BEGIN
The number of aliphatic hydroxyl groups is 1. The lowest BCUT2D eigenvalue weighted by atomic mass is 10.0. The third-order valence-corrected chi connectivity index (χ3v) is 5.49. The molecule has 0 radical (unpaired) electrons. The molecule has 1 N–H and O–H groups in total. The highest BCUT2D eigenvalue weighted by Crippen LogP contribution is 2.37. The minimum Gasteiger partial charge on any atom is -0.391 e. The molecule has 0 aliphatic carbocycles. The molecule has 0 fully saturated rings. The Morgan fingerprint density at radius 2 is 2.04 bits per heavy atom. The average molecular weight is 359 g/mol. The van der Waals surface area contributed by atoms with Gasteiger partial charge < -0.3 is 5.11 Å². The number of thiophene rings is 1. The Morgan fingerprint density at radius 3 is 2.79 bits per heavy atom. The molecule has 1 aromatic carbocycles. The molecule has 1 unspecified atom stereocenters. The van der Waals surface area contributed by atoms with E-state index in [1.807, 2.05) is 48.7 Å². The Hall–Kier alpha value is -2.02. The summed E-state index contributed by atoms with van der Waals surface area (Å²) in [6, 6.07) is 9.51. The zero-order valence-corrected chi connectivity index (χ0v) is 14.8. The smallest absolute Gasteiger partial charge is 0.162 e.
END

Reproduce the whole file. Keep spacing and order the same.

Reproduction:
The number of aliphatic hydroxyl groups is 1. The lowest BCUT2D eigenvalue weighted by atomic mass is 10.0. The third-order valence-corrected chi connectivity index (χ3v) is 5.49. The molecule has 0 radical (unpaired) electrons. The molecule has 1 N–H and O–H groups in total. The highest BCUT2D eigenvalue weighted by Crippen LogP contribution is 2.37. The minimum Gasteiger partial charge on any atom is -0.391 e. The molecule has 0 aliphatic carbocycles. The molecule has 0 fully saturated rings. The Morgan fingerprint density at radius 2 is 2.04 bits per heavy atom. The average molecular weight is 359 g/mol. The van der Waals surface area contributed by atoms with Gasteiger partial charge < -0.3 is 5.11 Å². The number of thiophene rings is 1. The Morgan fingerprint density at radius 3 is 2.79 bits per heavy atom. The molecule has 1 aromatic carbocycles. The molecule has 1 unspecified atom stereocenters. The van der Waals surface area contributed by atoms with E-state index in [1.807, 2.05) is 48.7 Å². The Hall–Kier alpha value is -2.02. The summed E-state index contributed by atoms with van der Waals surface area (Å²) in [6, 6.07) is 9.51. The zero-order valence-corrected chi connectivity index (χ0v) is 14.8. The smallest absolute Gasteiger partial charge is 0.162 e.